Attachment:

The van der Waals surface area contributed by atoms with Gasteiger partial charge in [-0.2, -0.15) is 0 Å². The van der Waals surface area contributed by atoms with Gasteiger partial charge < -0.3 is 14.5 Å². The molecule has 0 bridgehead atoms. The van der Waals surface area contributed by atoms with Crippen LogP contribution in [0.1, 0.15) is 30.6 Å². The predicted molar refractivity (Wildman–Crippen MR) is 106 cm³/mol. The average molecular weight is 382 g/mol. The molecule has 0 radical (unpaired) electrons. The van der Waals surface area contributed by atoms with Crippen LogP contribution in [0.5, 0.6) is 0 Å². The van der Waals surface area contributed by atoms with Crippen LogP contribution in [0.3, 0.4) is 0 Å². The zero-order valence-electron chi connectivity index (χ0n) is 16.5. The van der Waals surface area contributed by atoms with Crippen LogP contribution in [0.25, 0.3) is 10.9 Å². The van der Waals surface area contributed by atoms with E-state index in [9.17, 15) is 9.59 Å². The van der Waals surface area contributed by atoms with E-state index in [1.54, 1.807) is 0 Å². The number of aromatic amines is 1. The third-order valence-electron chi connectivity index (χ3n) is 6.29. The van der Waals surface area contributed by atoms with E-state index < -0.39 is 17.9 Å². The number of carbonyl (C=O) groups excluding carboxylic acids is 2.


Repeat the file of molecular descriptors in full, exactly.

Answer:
The van der Waals surface area contributed by atoms with Gasteiger partial charge in [-0.2, -0.15) is 0 Å². The van der Waals surface area contributed by atoms with Gasteiger partial charge < -0.3 is 14.5 Å². The molecule has 0 bridgehead atoms. The van der Waals surface area contributed by atoms with Crippen LogP contribution in [0.1, 0.15) is 30.6 Å². The predicted molar refractivity (Wildman–Crippen MR) is 106 cm³/mol. The average molecular weight is 382 g/mol. The molecule has 0 radical (unpaired) electrons. The van der Waals surface area contributed by atoms with Crippen LogP contribution in [0.5, 0.6) is 0 Å². The van der Waals surface area contributed by atoms with Crippen LogP contribution in [0.3, 0.4) is 0 Å². The zero-order valence-electron chi connectivity index (χ0n) is 16.5. The van der Waals surface area contributed by atoms with Crippen LogP contribution in [0.25, 0.3) is 10.9 Å². The van der Waals surface area contributed by atoms with E-state index in [9.17, 15) is 9.59 Å². The van der Waals surface area contributed by atoms with E-state index in [1.54, 1.807) is 0 Å². The number of aromatic amines is 1. The third-order valence-electron chi connectivity index (χ3n) is 6.29. The van der Waals surface area contributed by atoms with E-state index < -0.39 is 17.9 Å². The number of carbonyl (C=O) groups excluding carboxylic acids is 2.